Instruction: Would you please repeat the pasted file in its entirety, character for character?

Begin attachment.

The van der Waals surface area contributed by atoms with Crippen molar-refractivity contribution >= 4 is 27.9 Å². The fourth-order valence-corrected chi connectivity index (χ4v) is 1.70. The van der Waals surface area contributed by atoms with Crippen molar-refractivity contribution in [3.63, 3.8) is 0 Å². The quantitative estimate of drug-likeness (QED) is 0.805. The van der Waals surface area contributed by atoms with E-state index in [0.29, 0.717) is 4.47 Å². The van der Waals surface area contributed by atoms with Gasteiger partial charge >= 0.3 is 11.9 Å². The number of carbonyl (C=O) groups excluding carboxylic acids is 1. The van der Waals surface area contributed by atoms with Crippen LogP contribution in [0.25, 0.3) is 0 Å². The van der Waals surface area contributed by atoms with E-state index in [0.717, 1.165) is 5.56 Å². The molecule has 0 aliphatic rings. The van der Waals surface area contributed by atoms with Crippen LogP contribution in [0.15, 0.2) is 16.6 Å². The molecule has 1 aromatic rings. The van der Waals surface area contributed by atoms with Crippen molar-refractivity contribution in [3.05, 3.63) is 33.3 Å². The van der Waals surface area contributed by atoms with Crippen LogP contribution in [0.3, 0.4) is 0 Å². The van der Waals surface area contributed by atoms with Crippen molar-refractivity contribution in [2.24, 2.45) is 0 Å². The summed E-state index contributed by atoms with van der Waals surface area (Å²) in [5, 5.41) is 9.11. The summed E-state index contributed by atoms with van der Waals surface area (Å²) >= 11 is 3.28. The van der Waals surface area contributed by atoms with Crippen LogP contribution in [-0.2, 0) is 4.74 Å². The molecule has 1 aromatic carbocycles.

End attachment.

The van der Waals surface area contributed by atoms with Crippen molar-refractivity contribution >= 4 is 27.9 Å². The fourth-order valence-corrected chi connectivity index (χ4v) is 1.70. The van der Waals surface area contributed by atoms with Crippen molar-refractivity contribution in [3.63, 3.8) is 0 Å². The quantitative estimate of drug-likeness (QED) is 0.805. The van der Waals surface area contributed by atoms with E-state index in [0.29, 0.717) is 4.47 Å². The van der Waals surface area contributed by atoms with Gasteiger partial charge >= 0.3 is 11.9 Å². The number of carbonyl (C=O) groups excluding carboxylic acids is 1. The van der Waals surface area contributed by atoms with Crippen LogP contribution in [0.25, 0.3) is 0 Å². The van der Waals surface area contributed by atoms with E-state index in [0.717, 1.165) is 5.56 Å². The molecule has 0 aliphatic rings. The van der Waals surface area contributed by atoms with Crippen LogP contribution in [0.15, 0.2) is 16.6 Å². The molecule has 1 aromatic rings. The van der Waals surface area contributed by atoms with Crippen molar-refractivity contribution in [3.05, 3.63) is 33.3 Å². The van der Waals surface area contributed by atoms with Crippen LogP contribution in [0.3, 0.4) is 0 Å². The van der Waals surface area contributed by atoms with Crippen molar-refractivity contribution in [2.24, 2.45) is 0 Å². The summed E-state index contributed by atoms with van der Waals surface area (Å²) in [5, 5.41) is 9.11. The summed E-state index contributed by atoms with van der Waals surface area (Å²) >= 11 is 3.28. The van der Waals surface area contributed by atoms with Crippen LogP contribution in [-0.2, 0) is 4.74 Å². The molecule has 1 aromatic carbocycles.